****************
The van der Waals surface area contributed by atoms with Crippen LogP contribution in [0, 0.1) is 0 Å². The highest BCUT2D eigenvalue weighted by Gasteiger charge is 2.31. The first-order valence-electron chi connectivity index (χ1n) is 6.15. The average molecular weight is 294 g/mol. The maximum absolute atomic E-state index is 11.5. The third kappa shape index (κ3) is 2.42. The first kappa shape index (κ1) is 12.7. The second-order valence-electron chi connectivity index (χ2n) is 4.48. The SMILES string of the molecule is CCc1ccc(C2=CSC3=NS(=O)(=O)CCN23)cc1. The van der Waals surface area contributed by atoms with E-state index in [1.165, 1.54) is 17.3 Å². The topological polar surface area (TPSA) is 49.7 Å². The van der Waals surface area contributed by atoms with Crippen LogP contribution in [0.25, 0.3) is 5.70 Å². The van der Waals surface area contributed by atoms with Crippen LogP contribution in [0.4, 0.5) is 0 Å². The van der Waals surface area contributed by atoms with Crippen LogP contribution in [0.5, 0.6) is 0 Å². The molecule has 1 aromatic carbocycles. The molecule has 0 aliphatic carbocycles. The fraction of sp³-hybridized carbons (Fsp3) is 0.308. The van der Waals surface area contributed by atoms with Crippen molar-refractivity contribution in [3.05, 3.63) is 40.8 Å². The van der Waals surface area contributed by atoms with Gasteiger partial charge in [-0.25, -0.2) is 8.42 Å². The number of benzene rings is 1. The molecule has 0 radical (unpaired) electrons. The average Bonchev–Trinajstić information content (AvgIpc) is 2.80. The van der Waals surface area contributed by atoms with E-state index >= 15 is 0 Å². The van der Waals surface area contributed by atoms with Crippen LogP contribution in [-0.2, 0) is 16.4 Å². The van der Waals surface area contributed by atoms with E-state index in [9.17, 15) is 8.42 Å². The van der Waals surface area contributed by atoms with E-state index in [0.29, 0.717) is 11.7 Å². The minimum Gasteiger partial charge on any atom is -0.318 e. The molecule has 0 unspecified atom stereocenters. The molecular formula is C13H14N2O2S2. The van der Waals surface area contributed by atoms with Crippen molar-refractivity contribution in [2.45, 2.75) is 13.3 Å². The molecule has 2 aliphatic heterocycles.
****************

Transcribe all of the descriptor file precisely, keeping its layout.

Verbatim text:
The van der Waals surface area contributed by atoms with Crippen LogP contribution in [0, 0.1) is 0 Å². The highest BCUT2D eigenvalue weighted by Gasteiger charge is 2.31. The first-order valence-electron chi connectivity index (χ1n) is 6.15. The average molecular weight is 294 g/mol. The maximum absolute atomic E-state index is 11.5. The third kappa shape index (κ3) is 2.42. The first kappa shape index (κ1) is 12.7. The second-order valence-electron chi connectivity index (χ2n) is 4.48. The SMILES string of the molecule is CCc1ccc(C2=CSC3=NS(=O)(=O)CCN23)cc1. The van der Waals surface area contributed by atoms with E-state index in [1.165, 1.54) is 17.3 Å². The topological polar surface area (TPSA) is 49.7 Å². The van der Waals surface area contributed by atoms with Crippen LogP contribution in [0.25, 0.3) is 5.70 Å². The van der Waals surface area contributed by atoms with Crippen LogP contribution in [0.4, 0.5) is 0 Å². The van der Waals surface area contributed by atoms with Crippen LogP contribution in [0.5, 0.6) is 0 Å². The molecule has 1 aromatic carbocycles. The molecule has 0 aliphatic carbocycles. The fraction of sp³-hybridized carbons (Fsp3) is 0.308. The van der Waals surface area contributed by atoms with Crippen molar-refractivity contribution in [3.05, 3.63) is 40.8 Å². The van der Waals surface area contributed by atoms with Gasteiger partial charge in [-0.25, -0.2) is 8.42 Å². The number of benzene rings is 1. The molecule has 0 radical (unpaired) electrons. The average Bonchev–Trinajstić information content (AvgIpc) is 2.80. The van der Waals surface area contributed by atoms with E-state index >= 15 is 0 Å². The van der Waals surface area contributed by atoms with Crippen LogP contribution in [-0.2, 0) is 16.4 Å². The van der Waals surface area contributed by atoms with E-state index in [9.17, 15) is 8.42 Å². The van der Waals surface area contributed by atoms with E-state index in [0.29, 0.717) is 11.7 Å². The minimum Gasteiger partial charge on any atom is -0.318 e. The molecule has 0 unspecified atom stereocenters. The molecular formula is C13H14N2O2S2. The van der Waals surface area contributed by atoms with Crippen molar-refractivity contribution in [2.45, 2.75) is 13.3 Å². The molecule has 2 aliphatic heterocycles.